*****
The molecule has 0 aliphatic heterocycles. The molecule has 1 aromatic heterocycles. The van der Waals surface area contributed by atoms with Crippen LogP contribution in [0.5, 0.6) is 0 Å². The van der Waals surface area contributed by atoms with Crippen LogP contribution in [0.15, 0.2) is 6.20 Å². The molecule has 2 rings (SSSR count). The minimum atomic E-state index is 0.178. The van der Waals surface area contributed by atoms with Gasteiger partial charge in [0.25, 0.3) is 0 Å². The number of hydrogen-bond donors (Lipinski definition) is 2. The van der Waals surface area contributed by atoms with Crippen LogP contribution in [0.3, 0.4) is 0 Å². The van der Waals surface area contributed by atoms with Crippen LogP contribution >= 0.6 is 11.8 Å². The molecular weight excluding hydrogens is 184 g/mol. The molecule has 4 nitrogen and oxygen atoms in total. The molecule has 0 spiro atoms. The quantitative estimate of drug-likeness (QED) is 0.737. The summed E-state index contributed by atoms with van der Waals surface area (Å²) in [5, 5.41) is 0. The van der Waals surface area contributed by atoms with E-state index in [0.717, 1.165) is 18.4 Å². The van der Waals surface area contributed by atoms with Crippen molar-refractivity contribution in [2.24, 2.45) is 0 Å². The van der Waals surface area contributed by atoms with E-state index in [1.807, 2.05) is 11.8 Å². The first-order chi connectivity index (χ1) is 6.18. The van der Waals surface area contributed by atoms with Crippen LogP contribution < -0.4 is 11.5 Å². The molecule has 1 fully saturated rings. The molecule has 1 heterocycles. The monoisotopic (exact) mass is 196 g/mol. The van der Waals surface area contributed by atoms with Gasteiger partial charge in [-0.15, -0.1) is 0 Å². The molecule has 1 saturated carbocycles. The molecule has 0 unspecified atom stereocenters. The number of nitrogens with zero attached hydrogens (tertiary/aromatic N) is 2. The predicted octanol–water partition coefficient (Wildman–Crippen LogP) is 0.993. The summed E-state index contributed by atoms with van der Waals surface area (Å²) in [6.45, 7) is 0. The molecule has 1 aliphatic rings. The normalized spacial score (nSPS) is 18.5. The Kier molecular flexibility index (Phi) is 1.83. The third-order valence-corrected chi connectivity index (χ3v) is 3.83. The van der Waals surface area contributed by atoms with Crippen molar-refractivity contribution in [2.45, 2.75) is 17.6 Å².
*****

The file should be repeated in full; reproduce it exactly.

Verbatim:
The molecule has 0 aliphatic heterocycles. The molecule has 1 aromatic heterocycles. The van der Waals surface area contributed by atoms with Crippen LogP contribution in [0.5, 0.6) is 0 Å². The van der Waals surface area contributed by atoms with Crippen LogP contribution in [0.15, 0.2) is 6.20 Å². The molecule has 2 rings (SSSR count). The minimum atomic E-state index is 0.178. The van der Waals surface area contributed by atoms with Gasteiger partial charge in [0.25, 0.3) is 0 Å². The number of hydrogen-bond donors (Lipinski definition) is 2. The van der Waals surface area contributed by atoms with Crippen LogP contribution in [0.3, 0.4) is 0 Å². The van der Waals surface area contributed by atoms with Crippen LogP contribution >= 0.6 is 11.8 Å². The molecular weight excluding hydrogens is 184 g/mol. The molecule has 4 nitrogen and oxygen atoms in total. The molecule has 0 spiro atoms. The quantitative estimate of drug-likeness (QED) is 0.737. The summed E-state index contributed by atoms with van der Waals surface area (Å²) in [5, 5.41) is 0. The van der Waals surface area contributed by atoms with E-state index in [0.717, 1.165) is 18.4 Å². The van der Waals surface area contributed by atoms with Crippen molar-refractivity contribution in [2.24, 2.45) is 0 Å². The van der Waals surface area contributed by atoms with E-state index in [1.807, 2.05) is 11.8 Å². The first-order chi connectivity index (χ1) is 6.18. The van der Waals surface area contributed by atoms with Crippen LogP contribution < -0.4 is 11.5 Å². The molecule has 1 fully saturated rings. The molecule has 1 heterocycles. The monoisotopic (exact) mass is 196 g/mol. The van der Waals surface area contributed by atoms with Gasteiger partial charge in [-0.15, -0.1) is 0 Å². The molecule has 1 saturated carbocycles. The molecule has 0 unspecified atom stereocenters. The number of nitrogens with zero attached hydrogens (tertiary/aromatic N) is 2. The predicted octanol–water partition coefficient (Wildman–Crippen LogP) is 0.993. The summed E-state index contributed by atoms with van der Waals surface area (Å²) in [6.45, 7) is 0. The molecule has 1 aliphatic rings. The normalized spacial score (nSPS) is 18.5. The Kier molecular flexibility index (Phi) is 1.83. The third-order valence-corrected chi connectivity index (χ3v) is 3.83. The van der Waals surface area contributed by atoms with Crippen molar-refractivity contribution in [2.45, 2.75) is 17.6 Å².